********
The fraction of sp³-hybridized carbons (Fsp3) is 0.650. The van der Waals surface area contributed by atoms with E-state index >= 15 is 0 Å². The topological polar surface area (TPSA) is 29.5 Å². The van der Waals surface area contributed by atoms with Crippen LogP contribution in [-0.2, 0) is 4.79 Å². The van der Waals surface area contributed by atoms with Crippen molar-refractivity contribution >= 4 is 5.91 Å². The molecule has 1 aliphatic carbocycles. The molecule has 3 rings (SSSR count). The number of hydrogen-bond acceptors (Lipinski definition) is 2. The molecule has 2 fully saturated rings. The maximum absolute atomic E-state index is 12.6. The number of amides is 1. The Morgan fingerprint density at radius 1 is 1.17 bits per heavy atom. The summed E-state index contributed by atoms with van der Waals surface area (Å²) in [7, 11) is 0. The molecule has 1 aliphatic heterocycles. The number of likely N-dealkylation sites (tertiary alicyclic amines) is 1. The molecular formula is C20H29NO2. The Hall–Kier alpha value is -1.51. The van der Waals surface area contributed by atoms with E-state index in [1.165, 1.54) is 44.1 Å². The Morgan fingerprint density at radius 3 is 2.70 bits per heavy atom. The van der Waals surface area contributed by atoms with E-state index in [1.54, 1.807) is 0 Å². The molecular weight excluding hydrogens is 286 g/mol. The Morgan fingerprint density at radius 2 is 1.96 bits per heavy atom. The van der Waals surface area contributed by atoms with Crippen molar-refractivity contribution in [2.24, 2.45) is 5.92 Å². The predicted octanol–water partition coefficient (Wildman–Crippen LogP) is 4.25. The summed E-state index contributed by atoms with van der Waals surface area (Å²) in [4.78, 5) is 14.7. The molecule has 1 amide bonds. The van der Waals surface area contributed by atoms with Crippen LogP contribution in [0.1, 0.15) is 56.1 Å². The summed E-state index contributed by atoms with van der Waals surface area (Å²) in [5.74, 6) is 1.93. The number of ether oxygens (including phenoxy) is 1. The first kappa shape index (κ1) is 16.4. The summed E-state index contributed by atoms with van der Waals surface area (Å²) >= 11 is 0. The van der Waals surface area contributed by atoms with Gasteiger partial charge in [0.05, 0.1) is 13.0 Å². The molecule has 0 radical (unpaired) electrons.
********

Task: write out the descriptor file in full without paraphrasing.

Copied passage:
The fraction of sp³-hybridized carbons (Fsp3) is 0.650. The van der Waals surface area contributed by atoms with E-state index >= 15 is 0 Å². The topological polar surface area (TPSA) is 29.5 Å². The van der Waals surface area contributed by atoms with Crippen LogP contribution in [-0.2, 0) is 4.79 Å². The van der Waals surface area contributed by atoms with Crippen molar-refractivity contribution >= 4 is 5.91 Å². The molecule has 1 aliphatic carbocycles. The molecule has 3 rings (SSSR count). The number of hydrogen-bond acceptors (Lipinski definition) is 2. The molecule has 2 fully saturated rings. The maximum absolute atomic E-state index is 12.6. The number of amides is 1. The Morgan fingerprint density at radius 1 is 1.17 bits per heavy atom. The summed E-state index contributed by atoms with van der Waals surface area (Å²) in [7, 11) is 0. The molecule has 1 aliphatic heterocycles. The number of likely N-dealkylation sites (tertiary alicyclic amines) is 1. The molecular formula is C20H29NO2. The Hall–Kier alpha value is -1.51. The van der Waals surface area contributed by atoms with E-state index in [1.165, 1.54) is 44.1 Å². The Morgan fingerprint density at radius 3 is 2.70 bits per heavy atom. The van der Waals surface area contributed by atoms with E-state index in [1.54, 1.807) is 0 Å². The molecular weight excluding hydrogens is 286 g/mol. The Morgan fingerprint density at radius 2 is 1.96 bits per heavy atom. The van der Waals surface area contributed by atoms with Crippen molar-refractivity contribution in [2.24, 2.45) is 5.92 Å². The predicted octanol–water partition coefficient (Wildman–Crippen LogP) is 4.25. The summed E-state index contributed by atoms with van der Waals surface area (Å²) in [4.78, 5) is 14.7. The molecule has 1 amide bonds. The van der Waals surface area contributed by atoms with Crippen LogP contribution in [0.1, 0.15) is 56.1 Å². The summed E-state index contributed by atoms with van der Waals surface area (Å²) in [5.74, 6) is 1.93. The number of ether oxygens (including phenoxy) is 1. The first kappa shape index (κ1) is 16.4. The summed E-state index contributed by atoms with van der Waals surface area (Å²) >= 11 is 0. The van der Waals surface area contributed by atoms with Gasteiger partial charge in [0.05, 0.1) is 13.0 Å². The molecule has 0 radical (unpaired) electrons.